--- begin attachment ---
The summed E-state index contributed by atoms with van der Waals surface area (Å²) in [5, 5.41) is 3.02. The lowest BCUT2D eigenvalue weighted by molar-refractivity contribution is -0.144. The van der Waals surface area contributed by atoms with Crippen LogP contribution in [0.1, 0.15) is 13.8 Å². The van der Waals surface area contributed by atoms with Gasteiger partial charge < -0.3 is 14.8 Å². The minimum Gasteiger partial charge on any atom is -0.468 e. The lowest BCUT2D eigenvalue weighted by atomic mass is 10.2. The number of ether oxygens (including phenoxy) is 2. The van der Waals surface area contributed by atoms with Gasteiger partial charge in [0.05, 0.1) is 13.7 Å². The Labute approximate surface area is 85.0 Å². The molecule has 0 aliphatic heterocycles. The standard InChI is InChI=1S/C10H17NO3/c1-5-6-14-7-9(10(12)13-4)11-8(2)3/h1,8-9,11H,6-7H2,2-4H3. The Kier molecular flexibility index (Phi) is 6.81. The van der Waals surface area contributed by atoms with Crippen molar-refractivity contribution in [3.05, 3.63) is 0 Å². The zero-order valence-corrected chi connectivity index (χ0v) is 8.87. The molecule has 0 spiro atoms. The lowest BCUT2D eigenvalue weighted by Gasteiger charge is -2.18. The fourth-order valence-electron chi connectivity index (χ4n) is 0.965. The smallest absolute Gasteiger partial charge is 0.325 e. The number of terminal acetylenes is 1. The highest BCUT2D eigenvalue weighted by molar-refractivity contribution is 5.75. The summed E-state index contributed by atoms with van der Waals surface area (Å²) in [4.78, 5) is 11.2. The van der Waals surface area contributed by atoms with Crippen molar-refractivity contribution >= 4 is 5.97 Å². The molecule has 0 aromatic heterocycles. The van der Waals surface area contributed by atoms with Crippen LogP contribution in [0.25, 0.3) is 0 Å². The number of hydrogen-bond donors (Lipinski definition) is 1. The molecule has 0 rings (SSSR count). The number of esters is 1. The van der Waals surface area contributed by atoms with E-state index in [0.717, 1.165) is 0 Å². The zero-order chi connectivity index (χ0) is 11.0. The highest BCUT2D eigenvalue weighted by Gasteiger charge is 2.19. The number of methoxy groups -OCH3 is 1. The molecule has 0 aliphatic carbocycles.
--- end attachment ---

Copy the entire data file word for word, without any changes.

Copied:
The summed E-state index contributed by atoms with van der Waals surface area (Å²) in [5, 5.41) is 3.02. The lowest BCUT2D eigenvalue weighted by molar-refractivity contribution is -0.144. The van der Waals surface area contributed by atoms with Crippen LogP contribution in [0.1, 0.15) is 13.8 Å². The van der Waals surface area contributed by atoms with Gasteiger partial charge < -0.3 is 14.8 Å². The minimum Gasteiger partial charge on any atom is -0.468 e. The lowest BCUT2D eigenvalue weighted by atomic mass is 10.2. The number of ether oxygens (including phenoxy) is 2. The van der Waals surface area contributed by atoms with Gasteiger partial charge in [0.05, 0.1) is 13.7 Å². The Labute approximate surface area is 85.0 Å². The molecule has 0 aliphatic heterocycles. The standard InChI is InChI=1S/C10H17NO3/c1-5-6-14-7-9(10(12)13-4)11-8(2)3/h1,8-9,11H,6-7H2,2-4H3. The Kier molecular flexibility index (Phi) is 6.81. The van der Waals surface area contributed by atoms with Crippen molar-refractivity contribution in [3.05, 3.63) is 0 Å². The zero-order valence-corrected chi connectivity index (χ0v) is 8.87. The molecule has 0 spiro atoms. The lowest BCUT2D eigenvalue weighted by Gasteiger charge is -2.18. The fourth-order valence-electron chi connectivity index (χ4n) is 0.965. The smallest absolute Gasteiger partial charge is 0.325 e. The number of terminal acetylenes is 1. The highest BCUT2D eigenvalue weighted by molar-refractivity contribution is 5.75. The summed E-state index contributed by atoms with van der Waals surface area (Å²) in [4.78, 5) is 11.2. The van der Waals surface area contributed by atoms with Crippen molar-refractivity contribution >= 4 is 5.97 Å². The molecule has 0 aromatic heterocycles. The van der Waals surface area contributed by atoms with Crippen LogP contribution in [0.25, 0.3) is 0 Å². The number of hydrogen-bond donors (Lipinski definition) is 1. The molecule has 0 rings (SSSR count). The number of esters is 1. The van der Waals surface area contributed by atoms with E-state index in [0.717, 1.165) is 0 Å². The zero-order chi connectivity index (χ0) is 11.0. The highest BCUT2D eigenvalue weighted by Gasteiger charge is 2.19. The number of methoxy groups -OCH3 is 1. The molecule has 0 aliphatic carbocycles.